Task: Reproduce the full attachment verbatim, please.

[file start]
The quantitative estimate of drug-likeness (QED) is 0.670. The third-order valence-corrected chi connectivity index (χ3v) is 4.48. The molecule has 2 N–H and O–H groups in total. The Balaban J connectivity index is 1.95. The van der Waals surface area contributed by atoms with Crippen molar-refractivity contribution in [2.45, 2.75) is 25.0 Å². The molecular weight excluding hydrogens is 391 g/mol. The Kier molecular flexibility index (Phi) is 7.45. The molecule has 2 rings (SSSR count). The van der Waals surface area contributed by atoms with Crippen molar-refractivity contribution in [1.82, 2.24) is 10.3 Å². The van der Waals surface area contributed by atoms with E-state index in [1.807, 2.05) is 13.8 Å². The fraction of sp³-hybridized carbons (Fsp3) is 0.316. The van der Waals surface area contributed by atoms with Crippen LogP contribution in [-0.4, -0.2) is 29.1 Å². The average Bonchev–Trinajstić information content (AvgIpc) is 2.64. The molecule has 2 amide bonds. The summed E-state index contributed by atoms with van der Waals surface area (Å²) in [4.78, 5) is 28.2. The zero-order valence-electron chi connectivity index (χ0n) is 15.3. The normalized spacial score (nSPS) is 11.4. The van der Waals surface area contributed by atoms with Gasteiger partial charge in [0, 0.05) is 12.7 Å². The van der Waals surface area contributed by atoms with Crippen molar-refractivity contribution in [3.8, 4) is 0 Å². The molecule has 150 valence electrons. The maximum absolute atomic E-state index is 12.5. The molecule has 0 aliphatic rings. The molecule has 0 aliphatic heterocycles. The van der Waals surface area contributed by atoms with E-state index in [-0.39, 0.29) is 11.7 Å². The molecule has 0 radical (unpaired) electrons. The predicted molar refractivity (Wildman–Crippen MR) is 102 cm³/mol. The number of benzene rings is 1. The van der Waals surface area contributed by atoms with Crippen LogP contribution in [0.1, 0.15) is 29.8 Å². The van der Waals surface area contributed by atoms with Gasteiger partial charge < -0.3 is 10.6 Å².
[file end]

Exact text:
The quantitative estimate of drug-likeness (QED) is 0.670. The third-order valence-corrected chi connectivity index (χ3v) is 4.48. The molecule has 2 N–H and O–H groups in total. The Balaban J connectivity index is 1.95. The van der Waals surface area contributed by atoms with Crippen molar-refractivity contribution in [2.45, 2.75) is 25.0 Å². The molecular weight excluding hydrogens is 391 g/mol. The Kier molecular flexibility index (Phi) is 7.45. The molecule has 2 rings (SSSR count). The van der Waals surface area contributed by atoms with Crippen molar-refractivity contribution in [1.82, 2.24) is 10.3 Å². The van der Waals surface area contributed by atoms with E-state index in [1.807, 2.05) is 13.8 Å². The fraction of sp³-hybridized carbons (Fsp3) is 0.316. The van der Waals surface area contributed by atoms with Crippen LogP contribution in [-0.4, -0.2) is 29.1 Å². The average Bonchev–Trinajstić information content (AvgIpc) is 2.64. The molecule has 2 amide bonds. The summed E-state index contributed by atoms with van der Waals surface area (Å²) in [4.78, 5) is 28.2. The zero-order valence-electron chi connectivity index (χ0n) is 15.3. The normalized spacial score (nSPS) is 11.4. The van der Waals surface area contributed by atoms with Gasteiger partial charge in [0, 0.05) is 12.7 Å². The van der Waals surface area contributed by atoms with Crippen molar-refractivity contribution in [3.8, 4) is 0 Å². The molecule has 150 valence electrons. The maximum absolute atomic E-state index is 12.5. The molecule has 0 aliphatic rings. The molecule has 0 aliphatic heterocycles. The van der Waals surface area contributed by atoms with E-state index in [-0.39, 0.29) is 11.7 Å². The molecule has 0 radical (unpaired) electrons. The predicted molar refractivity (Wildman–Crippen MR) is 102 cm³/mol. The number of benzene rings is 1. The van der Waals surface area contributed by atoms with Crippen LogP contribution in [0.1, 0.15) is 29.8 Å². The van der Waals surface area contributed by atoms with Gasteiger partial charge < -0.3 is 10.6 Å².